As a young player, you’ve probably come across someone using a 44 Pro glove. Boasting an endless array of customization options, 44 Pro has built their brand on allowing customers to create a unique piece of leather at an affordable price point. We recently featured 44 Pro in our 2018 Glove Report and our Ballin’ on a Budget list. Ultimately, though, a glove needs to catch the ball, no matter what it looks like. As a current college player, I’ve used the glove for over a year now. I’d like to give you a detailed look at how a 44 Pro custom glove performs.
Based out of San Diego, 44 Pro has been making gloves since 2011. They have a growing list of clientele, including new Angels’ first baseman Justin Bour, along with a crop of young pitchers across the league. Customers can pick from the Signature Series starting at $185, which features Japanese Tanned Kip leather (the same type used in a Rawlings Pro Preferred), and the $149 C2 series, made from Mid-Grade Steer hide.
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In addition to standard 1st base and catcher’s models, they offer 5 different fielding models: the medium-pocket Pro 44, Crown Tip (their version of wingtip), the Japanese-inspired, shallow-pocket JP11, the deep-pocket 574, and the closed-back CB44. Out of all the models, the Pro 44 series offers the most extensive list of custom features, including mesh and inlay options, as well as single and dual welting. Signature Series gloves also feature a sheepskin liner and a faux fur-wrist back. The model I use is an 11.75″ Signature Series Pro 44 2-Piece pattern, with custom features including a single-piece thumb and gilled laces.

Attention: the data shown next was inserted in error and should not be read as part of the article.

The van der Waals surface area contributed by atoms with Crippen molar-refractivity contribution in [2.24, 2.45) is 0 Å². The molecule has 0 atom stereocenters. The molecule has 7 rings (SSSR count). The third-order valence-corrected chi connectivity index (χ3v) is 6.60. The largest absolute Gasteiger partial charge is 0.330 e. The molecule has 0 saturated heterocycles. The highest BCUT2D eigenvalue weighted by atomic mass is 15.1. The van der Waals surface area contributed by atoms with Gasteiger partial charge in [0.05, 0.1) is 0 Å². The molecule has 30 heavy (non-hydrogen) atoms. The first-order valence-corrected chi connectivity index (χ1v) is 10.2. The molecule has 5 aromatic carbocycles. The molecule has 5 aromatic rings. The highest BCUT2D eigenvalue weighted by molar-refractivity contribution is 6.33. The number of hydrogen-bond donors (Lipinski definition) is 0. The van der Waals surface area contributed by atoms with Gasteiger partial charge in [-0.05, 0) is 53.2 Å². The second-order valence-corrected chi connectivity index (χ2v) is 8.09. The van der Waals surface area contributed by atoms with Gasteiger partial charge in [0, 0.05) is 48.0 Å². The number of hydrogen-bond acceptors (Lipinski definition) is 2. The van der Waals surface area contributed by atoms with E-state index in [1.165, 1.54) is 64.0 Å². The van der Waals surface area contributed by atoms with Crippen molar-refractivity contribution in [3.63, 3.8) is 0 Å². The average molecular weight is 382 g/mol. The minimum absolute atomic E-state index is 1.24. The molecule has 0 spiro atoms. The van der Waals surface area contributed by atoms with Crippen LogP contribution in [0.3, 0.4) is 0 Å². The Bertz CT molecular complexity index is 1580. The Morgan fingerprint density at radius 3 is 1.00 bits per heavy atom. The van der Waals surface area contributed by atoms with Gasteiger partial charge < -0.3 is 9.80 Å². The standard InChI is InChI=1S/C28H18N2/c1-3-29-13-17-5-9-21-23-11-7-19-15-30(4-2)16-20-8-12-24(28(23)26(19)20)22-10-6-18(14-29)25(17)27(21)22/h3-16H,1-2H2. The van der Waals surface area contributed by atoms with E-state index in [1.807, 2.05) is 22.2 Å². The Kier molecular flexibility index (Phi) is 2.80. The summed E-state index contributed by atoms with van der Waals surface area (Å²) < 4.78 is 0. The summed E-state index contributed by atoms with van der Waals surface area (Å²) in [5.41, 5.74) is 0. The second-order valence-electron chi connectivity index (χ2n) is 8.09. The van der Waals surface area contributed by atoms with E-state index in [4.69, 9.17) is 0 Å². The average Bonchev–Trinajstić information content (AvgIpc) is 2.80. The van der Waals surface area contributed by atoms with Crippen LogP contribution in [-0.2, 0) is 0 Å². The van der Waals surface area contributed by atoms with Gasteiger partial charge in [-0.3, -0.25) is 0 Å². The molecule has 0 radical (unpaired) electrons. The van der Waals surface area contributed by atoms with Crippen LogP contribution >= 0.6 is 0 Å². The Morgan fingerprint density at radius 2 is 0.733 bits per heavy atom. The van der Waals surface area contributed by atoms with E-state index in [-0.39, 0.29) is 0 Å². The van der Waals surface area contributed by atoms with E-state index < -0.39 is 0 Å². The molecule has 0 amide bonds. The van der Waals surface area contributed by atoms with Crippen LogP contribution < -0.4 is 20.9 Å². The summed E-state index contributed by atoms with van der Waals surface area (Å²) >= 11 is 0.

The Leather and Laces
Fresh out of the box, the leather quality on the glove stood out, and after a year-and-a-half of use, it’s held up comparable to both Rawlings and Wilson. Keep in mind, I have used the glove as a pitcher and also take good care of it. The condition of the glove reflects that. The Kip leather has a soft, buttery feel that performs beautifully, and is both light and durable. 44 advertises their laces as “USA Tanned,” and the quality also really stands out. Out of the box the laces were tied relatively loose, and after some moderate tightening, I have not had to adjust them once.
The laces themselves are probably the strongest quality of the glove. The combination of this and the high-grade of leather means you can be extremely confident in the glove you’re bringing out on to the field.
Overall, the Pro 44 is a versatile pattern that can and should be used across the diamond, at your preferred size. The pocket was wide enough to hide and adjust pitch grips, optimal for making quick transfers while still being able to snag hotshots. The glove also broke-in ridiculously easy. After some forming and playing catch, the glove felt game-ready within a couple of weeks, and it has held its form without much maintenance. However, there are some minor craftsmanship flaws, though these appear to be more cosmetic and don’t seriously affect the performance of the glove.
In several spots, the lace-holes do not line up perfectly; this creates an uneven look. This was seen most prominently on the web.
This also carries over to the holes on the fingers. With major companies able to get these details correct, it is a little annoying that these cosmetic details are not perfect. However, in the last year, 44 Pro moved production from China to the Philippines, where Rawlings produces most of its gloves. Below is a model made after that switch.
In these newer gloves, it appears many of the production errors have been fixed. Given these small imperfections, the craftsmanship is still dependable and the glove is a durable and dependable performer.
Without a doubt, 44 Pro makes a quality, dependable custom glove that stands out on the field. The leather is superb and the overall craftsmanship is solid, save for a few cosmetic errors. Not everyone is lucky enough to be at a DI program or have the budget for a custom Rawlings or Wilson, but at $185, 44 Pro is one of the best values on the market and gives you the canvas to create the custom leather piece you’ve always wanted. They are also very receptive to special requests, including custom logos. WPW rule #1 states that if you look good, you play good. If you’re not able to drop $260 on a stock Heart of the Hide or A2000, but you still want to live that custom life, you might want to give 44 Pro a second look. We especially recommend it for pitchers.
Customize your own glove here.